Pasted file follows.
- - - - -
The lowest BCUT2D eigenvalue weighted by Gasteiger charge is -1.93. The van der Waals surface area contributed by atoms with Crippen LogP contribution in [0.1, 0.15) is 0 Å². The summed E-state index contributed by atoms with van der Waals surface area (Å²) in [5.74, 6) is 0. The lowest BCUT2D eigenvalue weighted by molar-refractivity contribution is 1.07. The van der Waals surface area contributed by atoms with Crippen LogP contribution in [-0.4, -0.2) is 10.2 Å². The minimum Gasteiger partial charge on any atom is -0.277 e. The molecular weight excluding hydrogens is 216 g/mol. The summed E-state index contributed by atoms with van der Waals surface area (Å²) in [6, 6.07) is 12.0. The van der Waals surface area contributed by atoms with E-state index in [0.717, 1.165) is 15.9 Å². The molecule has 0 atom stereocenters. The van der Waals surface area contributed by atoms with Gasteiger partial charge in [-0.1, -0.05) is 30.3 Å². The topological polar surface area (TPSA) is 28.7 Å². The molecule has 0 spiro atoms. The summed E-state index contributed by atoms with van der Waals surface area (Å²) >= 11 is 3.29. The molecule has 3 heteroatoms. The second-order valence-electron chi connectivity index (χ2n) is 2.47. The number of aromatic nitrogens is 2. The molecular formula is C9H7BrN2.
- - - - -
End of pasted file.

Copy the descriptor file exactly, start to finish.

The lowest BCUT2D eigenvalue weighted by Gasteiger charge is -1.93. The van der Waals surface area contributed by atoms with Crippen LogP contribution in [0.1, 0.15) is 0 Å². The summed E-state index contributed by atoms with van der Waals surface area (Å²) in [5.74, 6) is 0. The lowest BCUT2D eigenvalue weighted by molar-refractivity contribution is 1.07. The van der Waals surface area contributed by atoms with Crippen LogP contribution in [-0.4, -0.2) is 10.2 Å². The minimum Gasteiger partial charge on any atom is -0.277 e. The molecular weight excluding hydrogens is 216 g/mol. The summed E-state index contributed by atoms with van der Waals surface area (Å²) in [6, 6.07) is 12.0. The van der Waals surface area contributed by atoms with E-state index in [0.717, 1.165) is 15.9 Å². The molecule has 0 atom stereocenters. The van der Waals surface area contributed by atoms with Gasteiger partial charge in [-0.1, -0.05) is 30.3 Å². The topological polar surface area (TPSA) is 28.7 Å². The molecule has 0 spiro atoms. The summed E-state index contributed by atoms with van der Waals surface area (Å²) >= 11 is 3.29. The molecule has 3 heteroatoms. The second-order valence-electron chi connectivity index (χ2n) is 2.47. The number of aromatic nitrogens is 2. The molecular formula is C9H7BrN2.